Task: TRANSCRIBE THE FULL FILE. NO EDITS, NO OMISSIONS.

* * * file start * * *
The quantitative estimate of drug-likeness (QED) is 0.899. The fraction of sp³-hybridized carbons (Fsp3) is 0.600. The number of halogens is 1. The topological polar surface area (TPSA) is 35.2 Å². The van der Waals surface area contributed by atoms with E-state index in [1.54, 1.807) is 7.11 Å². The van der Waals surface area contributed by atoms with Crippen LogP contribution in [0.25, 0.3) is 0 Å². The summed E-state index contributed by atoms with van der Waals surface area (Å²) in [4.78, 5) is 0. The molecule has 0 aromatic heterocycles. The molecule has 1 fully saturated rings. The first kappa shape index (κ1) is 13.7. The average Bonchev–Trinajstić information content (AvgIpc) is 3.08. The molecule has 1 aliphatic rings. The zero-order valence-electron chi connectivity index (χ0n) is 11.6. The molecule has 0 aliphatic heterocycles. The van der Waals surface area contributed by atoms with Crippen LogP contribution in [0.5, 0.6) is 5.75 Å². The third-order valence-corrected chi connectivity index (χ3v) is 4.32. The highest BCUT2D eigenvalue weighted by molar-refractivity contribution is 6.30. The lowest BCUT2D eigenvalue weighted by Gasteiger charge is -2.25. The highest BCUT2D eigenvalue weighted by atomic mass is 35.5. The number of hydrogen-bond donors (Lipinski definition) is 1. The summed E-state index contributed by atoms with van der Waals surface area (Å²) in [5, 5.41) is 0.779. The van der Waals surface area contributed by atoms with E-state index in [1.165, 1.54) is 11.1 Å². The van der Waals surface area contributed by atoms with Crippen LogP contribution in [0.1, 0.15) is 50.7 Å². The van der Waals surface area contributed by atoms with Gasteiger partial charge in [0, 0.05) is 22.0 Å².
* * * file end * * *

The quantitative estimate of drug-likeness (QED) is 0.899. The fraction of sp³-hybridized carbons (Fsp3) is 0.600. The number of halogens is 1. The topological polar surface area (TPSA) is 35.2 Å². The van der Waals surface area contributed by atoms with E-state index in [1.54, 1.807) is 7.11 Å². The van der Waals surface area contributed by atoms with Crippen LogP contribution in [0.25, 0.3) is 0 Å². The summed E-state index contributed by atoms with van der Waals surface area (Å²) in [4.78, 5) is 0. The molecule has 0 aromatic heterocycles. The molecule has 1 fully saturated rings. The first kappa shape index (κ1) is 13.7. The average Bonchev–Trinajstić information content (AvgIpc) is 3.08. The molecule has 1 aliphatic rings. The zero-order valence-electron chi connectivity index (χ0n) is 11.6. The molecule has 0 aliphatic heterocycles. The van der Waals surface area contributed by atoms with Crippen LogP contribution in [0.5, 0.6) is 5.75 Å². The third-order valence-corrected chi connectivity index (χ3v) is 4.32. The highest BCUT2D eigenvalue weighted by molar-refractivity contribution is 6.30. The lowest BCUT2D eigenvalue weighted by Gasteiger charge is -2.25. The highest BCUT2D eigenvalue weighted by atomic mass is 35.5. The number of hydrogen-bond donors (Lipinski definition) is 1. The summed E-state index contributed by atoms with van der Waals surface area (Å²) in [5, 5.41) is 0.779. The van der Waals surface area contributed by atoms with E-state index in [1.165, 1.54) is 11.1 Å². The van der Waals surface area contributed by atoms with Crippen LogP contribution in [0.1, 0.15) is 50.7 Å². The van der Waals surface area contributed by atoms with Gasteiger partial charge in [0, 0.05) is 22.0 Å².